Note the red line that represents a percentage of calories my body oxidizes (burns) from fat vs. the blue line representing carbohydrate oxidation. If you’re familiar with or immersed in the fat burning rage that is sweeping social media (among other niches) these days, you should immediately be impressed.  However, I want to address two questions/concerns:

Question #1:  How am I achieving this high rate of fat oxidation?
I must be following a ketogenic diet, right? Nope.
I must be using one or more of those ketone supplements?  Nope again.
I must be a gifted athlete, eh?  Ha ha - not even close as you can see looking at my paces.
Well, then I must have a very strict, disciplined “diet”.  Nah to that too.
I must be doing high volume aerobic work to yield this level of fat oxidation.  I wish, but no.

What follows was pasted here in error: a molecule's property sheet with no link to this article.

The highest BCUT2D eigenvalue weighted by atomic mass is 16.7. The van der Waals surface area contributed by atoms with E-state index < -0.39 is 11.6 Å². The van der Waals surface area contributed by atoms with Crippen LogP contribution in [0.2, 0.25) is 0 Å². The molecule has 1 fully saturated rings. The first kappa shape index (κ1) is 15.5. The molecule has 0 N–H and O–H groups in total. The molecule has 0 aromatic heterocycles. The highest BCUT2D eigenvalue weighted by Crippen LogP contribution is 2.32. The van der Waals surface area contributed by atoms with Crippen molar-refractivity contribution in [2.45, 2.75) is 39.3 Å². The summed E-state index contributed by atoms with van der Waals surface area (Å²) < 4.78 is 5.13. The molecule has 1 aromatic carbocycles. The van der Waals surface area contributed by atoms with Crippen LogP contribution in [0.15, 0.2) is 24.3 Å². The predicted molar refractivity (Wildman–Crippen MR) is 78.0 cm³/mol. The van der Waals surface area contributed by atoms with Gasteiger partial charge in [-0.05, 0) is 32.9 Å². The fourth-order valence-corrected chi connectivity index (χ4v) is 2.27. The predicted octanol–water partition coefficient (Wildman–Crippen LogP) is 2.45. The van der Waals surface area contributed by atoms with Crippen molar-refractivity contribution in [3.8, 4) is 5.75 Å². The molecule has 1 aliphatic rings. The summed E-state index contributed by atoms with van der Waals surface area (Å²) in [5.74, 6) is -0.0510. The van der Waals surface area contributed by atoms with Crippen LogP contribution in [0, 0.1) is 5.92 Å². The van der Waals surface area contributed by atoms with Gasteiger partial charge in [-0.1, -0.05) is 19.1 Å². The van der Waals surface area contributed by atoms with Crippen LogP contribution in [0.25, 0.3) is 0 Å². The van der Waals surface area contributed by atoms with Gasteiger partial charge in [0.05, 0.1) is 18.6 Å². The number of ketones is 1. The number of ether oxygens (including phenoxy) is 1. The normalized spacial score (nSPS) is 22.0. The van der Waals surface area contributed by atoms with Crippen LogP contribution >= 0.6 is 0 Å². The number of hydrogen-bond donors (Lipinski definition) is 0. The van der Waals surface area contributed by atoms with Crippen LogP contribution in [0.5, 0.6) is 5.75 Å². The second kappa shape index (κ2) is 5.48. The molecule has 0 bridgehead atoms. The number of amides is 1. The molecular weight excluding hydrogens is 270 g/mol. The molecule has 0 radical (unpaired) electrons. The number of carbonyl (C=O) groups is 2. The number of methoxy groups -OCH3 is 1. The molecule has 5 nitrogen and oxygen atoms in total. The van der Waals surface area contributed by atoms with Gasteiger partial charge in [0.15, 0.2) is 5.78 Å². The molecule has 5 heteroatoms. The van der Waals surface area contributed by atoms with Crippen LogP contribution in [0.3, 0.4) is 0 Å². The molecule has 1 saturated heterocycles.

Here’s the thing:  I eat to support stable blood sugar levels. I don’t have to count calories or the levels of macronutrients. [Note: I do hold a master of science degree in human nutrition so my knowledge is more than the average Jane.] I don’t spend money on any supplements to get me “in fat burning mode”.  I use real food... and I love to eat. Yes, my daily nutrition plan is higher in fat, I control my carbohydrate intake, and protein consumption is not excessive.  But, I am not doing an uber LCHF (low carb, high fat) diet nor am I in nutritional ketosis at the current time.  I’ve been doing trainer rides and short aerobic-focused runs for the past 3-4 months with some strength work (to rebuild), but no high volume anything.